Please tell us about yourself

So friends here I am, introducing you to Kashmira Kakati, a wildlife biologist who recently announced the discovery of seven species of wild cats in the little known JEYPORE-DEHING forests in Assam…the highest concentration of photo documented wild cats species anywhere in the world.

Meet Kashmira Kakati, a wildlife biologist who was the first Assamese student to be trained as one at the prestigious Wildlife Institute of India, Dehradun. Since 1997, she has carried out most of her research in Northeast India. She studied forest fragmentation impacts on hoolock gibbons in the rainforests of Upper Assam for her PhD from the University of Cambridge, followed by camera-trap studies there and in the Garo Hills of Meghalaya where she documented several elusive and wonderful species of mammals.

Original Link:

http://www.ektitli.org/2011/07/07/kashmira-kakati-her-extraordinary-story-of-discovering-wild-cats/

How did you end up in such an offbeat, unconventional and fascinating career?

“Like most children I loved animals. I had cats, rabbits and a gaggle of geese – all my free time taken up by their various goings-on. I also had the good fortune to have a father who was a forester at heart, loved trees and planted so many in and around our house, that a neighbour once grumbled that he had signed up to live in a city and this (our neighbourhood) was no place for a jungle. It also meant that we had almost all our holidays in Manas and Kaziranga, and even that one LTC to Bombay-Goa paled next to our usual exciting holidays.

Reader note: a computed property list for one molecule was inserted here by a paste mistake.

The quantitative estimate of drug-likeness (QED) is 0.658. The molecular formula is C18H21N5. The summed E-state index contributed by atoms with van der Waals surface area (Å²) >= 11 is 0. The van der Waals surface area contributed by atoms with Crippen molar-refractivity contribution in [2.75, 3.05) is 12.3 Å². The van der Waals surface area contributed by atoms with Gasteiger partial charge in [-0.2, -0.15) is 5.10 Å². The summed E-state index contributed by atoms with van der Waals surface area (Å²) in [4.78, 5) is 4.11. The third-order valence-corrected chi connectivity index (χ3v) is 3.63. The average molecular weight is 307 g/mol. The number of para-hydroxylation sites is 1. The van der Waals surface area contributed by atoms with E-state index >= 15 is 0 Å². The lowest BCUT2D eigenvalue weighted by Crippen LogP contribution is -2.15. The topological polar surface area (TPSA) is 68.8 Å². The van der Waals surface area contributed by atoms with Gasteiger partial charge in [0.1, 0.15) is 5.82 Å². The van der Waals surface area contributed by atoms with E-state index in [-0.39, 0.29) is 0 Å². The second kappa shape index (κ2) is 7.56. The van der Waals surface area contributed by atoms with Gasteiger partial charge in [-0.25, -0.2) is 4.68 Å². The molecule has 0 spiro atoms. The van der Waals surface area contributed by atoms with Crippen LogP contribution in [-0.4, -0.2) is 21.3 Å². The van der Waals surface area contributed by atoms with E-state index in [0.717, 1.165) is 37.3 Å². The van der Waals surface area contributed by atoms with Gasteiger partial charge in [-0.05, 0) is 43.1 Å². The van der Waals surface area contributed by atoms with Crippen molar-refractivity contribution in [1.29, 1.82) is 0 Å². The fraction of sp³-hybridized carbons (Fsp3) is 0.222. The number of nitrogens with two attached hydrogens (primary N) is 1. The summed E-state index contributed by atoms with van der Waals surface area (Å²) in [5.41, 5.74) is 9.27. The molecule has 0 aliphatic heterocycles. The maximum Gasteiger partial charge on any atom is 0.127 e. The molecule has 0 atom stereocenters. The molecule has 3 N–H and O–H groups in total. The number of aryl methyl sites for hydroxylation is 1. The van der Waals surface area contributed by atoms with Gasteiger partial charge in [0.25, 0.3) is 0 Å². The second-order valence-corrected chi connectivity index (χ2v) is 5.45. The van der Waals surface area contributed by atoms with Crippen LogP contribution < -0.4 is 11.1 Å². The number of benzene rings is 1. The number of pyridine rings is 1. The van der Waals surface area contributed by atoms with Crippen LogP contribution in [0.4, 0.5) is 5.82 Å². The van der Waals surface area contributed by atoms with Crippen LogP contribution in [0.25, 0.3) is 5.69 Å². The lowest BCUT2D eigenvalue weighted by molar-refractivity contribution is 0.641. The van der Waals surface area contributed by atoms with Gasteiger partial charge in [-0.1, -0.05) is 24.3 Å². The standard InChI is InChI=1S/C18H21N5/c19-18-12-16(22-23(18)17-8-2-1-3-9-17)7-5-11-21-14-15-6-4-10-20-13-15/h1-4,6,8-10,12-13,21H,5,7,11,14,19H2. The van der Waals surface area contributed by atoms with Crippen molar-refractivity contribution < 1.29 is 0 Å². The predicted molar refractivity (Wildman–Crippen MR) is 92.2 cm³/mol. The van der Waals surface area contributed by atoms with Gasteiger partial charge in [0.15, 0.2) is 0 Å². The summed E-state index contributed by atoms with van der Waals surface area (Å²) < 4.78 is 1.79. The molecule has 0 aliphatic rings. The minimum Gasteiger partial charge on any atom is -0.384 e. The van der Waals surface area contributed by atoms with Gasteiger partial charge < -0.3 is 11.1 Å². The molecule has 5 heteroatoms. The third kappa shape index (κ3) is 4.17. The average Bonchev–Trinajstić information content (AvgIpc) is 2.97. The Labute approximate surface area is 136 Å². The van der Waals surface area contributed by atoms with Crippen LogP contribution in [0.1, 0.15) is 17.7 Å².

Kaziranga apart, I saw most of my wildlife on the Bansbari-Mathanguri stretch, driving down after dark, and innocently believing that our father could call out whichever animal we wanted to see that night. A tiger at a roadside kill, two bears ambling towards our car, jungle cats with their eyes shining in the headlights, the great shapes of elephants materializing out from the darkness, and once, having a rhino bump our Ambassador car – when the original rhinos still held sway there. On the river, I could put my hand in the water over the side of the boat and have fish pass over it. Another time, a peacock did a rasta roko, dancing his glorious dance on the narrow jungle track to impress a covey of indifferent peahens. Like most children also, I saw the world with wide eyes and an open mind. The impressions, therefore, were always grander.
I had only one wish – to live in the jungle. I am not sure it counted as a career ambition, and I wasn’t too concerned if it did not.

What did you study?